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Language Planning as a Sociolinguistic Experiment

By: Ernst Jahr

Provides richly detailed insight into the uniqueness of the Norwegian language development. Marks the 200th anniversary of the birth of the Norwegian nation following centuries of Danish rule


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Acquiring Phonology: A Cross-Generational Case-Study

By Neil Smith

The study also highlights the constructs of current linguistic theory, arguing for distinctive features and the notion 'onset' and against some of the claims of Optimality Theory and Usage-based accounts.


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Language Production and Interpretation: Linguistics meets Cognition

By Henk Zeevat

The importance of Henk Zeevat's new monograph cannot be overstated. [...] I recommend it to anyone who combines interests in language, logic, and computation [...]. David Beaver, University of Texas at Austin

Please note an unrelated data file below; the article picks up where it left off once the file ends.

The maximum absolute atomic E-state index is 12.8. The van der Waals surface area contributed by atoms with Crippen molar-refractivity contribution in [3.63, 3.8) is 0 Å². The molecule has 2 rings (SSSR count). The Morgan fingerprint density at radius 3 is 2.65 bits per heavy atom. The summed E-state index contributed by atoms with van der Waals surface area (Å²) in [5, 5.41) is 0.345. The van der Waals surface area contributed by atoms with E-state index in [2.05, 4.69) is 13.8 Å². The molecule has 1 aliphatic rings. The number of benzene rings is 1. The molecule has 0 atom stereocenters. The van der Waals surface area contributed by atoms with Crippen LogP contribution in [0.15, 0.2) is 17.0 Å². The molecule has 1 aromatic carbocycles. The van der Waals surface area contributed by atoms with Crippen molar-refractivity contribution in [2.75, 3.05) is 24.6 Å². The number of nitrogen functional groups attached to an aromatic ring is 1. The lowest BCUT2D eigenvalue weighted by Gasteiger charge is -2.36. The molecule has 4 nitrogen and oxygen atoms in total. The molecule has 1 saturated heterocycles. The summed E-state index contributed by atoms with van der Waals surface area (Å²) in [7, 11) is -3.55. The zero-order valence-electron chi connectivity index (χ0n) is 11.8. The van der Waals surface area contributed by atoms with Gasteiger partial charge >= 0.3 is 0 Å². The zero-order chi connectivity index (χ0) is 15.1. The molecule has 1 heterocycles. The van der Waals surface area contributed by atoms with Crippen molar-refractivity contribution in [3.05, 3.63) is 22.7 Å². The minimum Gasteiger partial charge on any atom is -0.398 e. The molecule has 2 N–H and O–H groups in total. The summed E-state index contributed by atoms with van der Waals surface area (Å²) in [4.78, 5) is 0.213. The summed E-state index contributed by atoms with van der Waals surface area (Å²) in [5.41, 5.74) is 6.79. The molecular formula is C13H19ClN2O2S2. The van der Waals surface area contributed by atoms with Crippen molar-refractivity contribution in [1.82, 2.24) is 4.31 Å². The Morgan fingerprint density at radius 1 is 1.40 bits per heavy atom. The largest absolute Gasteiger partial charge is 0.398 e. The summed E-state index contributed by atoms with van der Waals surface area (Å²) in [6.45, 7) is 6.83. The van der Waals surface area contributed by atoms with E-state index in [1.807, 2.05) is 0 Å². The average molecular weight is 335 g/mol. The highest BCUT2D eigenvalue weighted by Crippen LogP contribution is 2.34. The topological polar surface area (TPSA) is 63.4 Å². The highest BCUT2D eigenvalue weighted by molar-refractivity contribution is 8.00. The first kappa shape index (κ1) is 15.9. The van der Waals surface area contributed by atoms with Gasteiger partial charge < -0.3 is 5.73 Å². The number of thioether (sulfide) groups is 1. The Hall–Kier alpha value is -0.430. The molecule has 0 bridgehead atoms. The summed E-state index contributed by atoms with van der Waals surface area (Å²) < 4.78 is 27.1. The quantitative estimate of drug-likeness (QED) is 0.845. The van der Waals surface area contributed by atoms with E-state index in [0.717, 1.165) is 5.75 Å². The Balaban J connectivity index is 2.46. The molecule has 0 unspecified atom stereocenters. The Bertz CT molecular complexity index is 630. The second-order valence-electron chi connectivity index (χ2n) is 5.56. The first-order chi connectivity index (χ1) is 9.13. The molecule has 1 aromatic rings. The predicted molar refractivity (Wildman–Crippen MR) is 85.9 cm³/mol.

Academic Paper


Title: 'Bardi'
Author: ClaireBowern
Email: click here to access email
Homepage: 'http://pantheon.yale.edu/~clb3'
Institution: 'Yale University'
Author: JoyceMcDonough
Email: click here to access email
Homepage: 'http://www.ling.rochester.edu/people/mcdonough/mcdonough.html'
Institution: 'University of Rochester'
Author: KatherineKelliher
Institution: 'University of Rochester'
Linguistic Field: 'Anthropological Linguistics'
Subject Language: 'Bardi'
Abstract: Bardi is the northernmost language of the Nyulnyulan family, a non-Pama-Nyungan family of the Western Kimberley region of northwestern Australia. Currently about five people speak the language fluently, but approximately 1,000 people identify as Bardi. The region was settled by Europeans in the 1880s and two missions were founded in Bardi country in the 1890s. Use of the language began declining in the 1930s. Many Bardi people were moved several times between 1940 and 1970, both to other missions dominated by speakers of other Indigenous languages and to local towns such as Derby. This community disruption accelerated the decline of language use in the community and first language acquisition. Bardi is the name of the language variety spoken at One Arm Point. There are two other named mutually intelligible varieties apart from Bardi: Baard and Jawi. The extent of dialect diversity within Bardi is unknown, but does not seem to have been particularly high compared to that between named varieties. The ISO-639 language code is [].

CUP at LINGUIST

This article appears in Journal of the International Phonetic Association Vol. 42, Issue 3, which you can read on Cambridge's site or on LINGUIST .



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